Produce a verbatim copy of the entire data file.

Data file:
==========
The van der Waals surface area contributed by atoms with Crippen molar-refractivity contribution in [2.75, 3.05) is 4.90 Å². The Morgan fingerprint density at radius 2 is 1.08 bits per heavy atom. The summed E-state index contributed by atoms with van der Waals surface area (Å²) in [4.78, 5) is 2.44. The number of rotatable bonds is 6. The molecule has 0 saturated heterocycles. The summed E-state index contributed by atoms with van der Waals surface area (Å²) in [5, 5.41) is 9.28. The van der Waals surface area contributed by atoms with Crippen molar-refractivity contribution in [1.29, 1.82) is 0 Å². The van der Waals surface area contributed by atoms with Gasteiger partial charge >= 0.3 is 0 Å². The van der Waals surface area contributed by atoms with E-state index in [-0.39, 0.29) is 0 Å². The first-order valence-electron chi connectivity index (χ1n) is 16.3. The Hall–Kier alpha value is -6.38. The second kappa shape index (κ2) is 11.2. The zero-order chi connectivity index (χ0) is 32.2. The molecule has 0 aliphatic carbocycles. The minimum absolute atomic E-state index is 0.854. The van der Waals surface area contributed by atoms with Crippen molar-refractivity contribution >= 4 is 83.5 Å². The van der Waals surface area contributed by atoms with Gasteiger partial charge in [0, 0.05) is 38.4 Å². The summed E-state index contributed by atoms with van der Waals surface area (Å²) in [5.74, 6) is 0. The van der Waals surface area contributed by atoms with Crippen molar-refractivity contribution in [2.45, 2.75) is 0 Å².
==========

The van der Waals surface area contributed by atoms with Crippen molar-refractivity contribution in [2.75, 3.05) is 4.90 Å². The Morgan fingerprint density at radius 2 is 1.08 bits per heavy atom. The summed E-state index contributed by atoms with van der Waals surface area (Å²) in [4.78, 5) is 2.44. The number of rotatable bonds is 6. The molecule has 0 saturated heterocycles. The summed E-state index contributed by atoms with van der Waals surface area (Å²) in [5, 5.41) is 9.28. The van der Waals surface area contributed by atoms with Crippen molar-refractivity contribution in [1.29, 1.82) is 0 Å². The van der Waals surface area contributed by atoms with Gasteiger partial charge >= 0.3 is 0 Å². The van der Waals surface area contributed by atoms with E-state index in [-0.39, 0.29) is 0 Å². The first-order valence-electron chi connectivity index (χ1n) is 16.3. The Hall–Kier alpha value is -6.38. The second kappa shape index (κ2) is 11.2. The zero-order chi connectivity index (χ0) is 32.2. The molecule has 0 aliphatic carbocycles. The minimum absolute atomic E-state index is 0.854. The van der Waals surface area contributed by atoms with Crippen molar-refractivity contribution >= 4 is 83.5 Å². The van der Waals surface area contributed by atoms with Gasteiger partial charge in [0, 0.05) is 38.4 Å². The summed E-state index contributed by atoms with van der Waals surface area (Å²) in [5.74, 6) is 0. The van der Waals surface area contributed by atoms with Crippen molar-refractivity contribution in [2.45, 2.75) is 0 Å².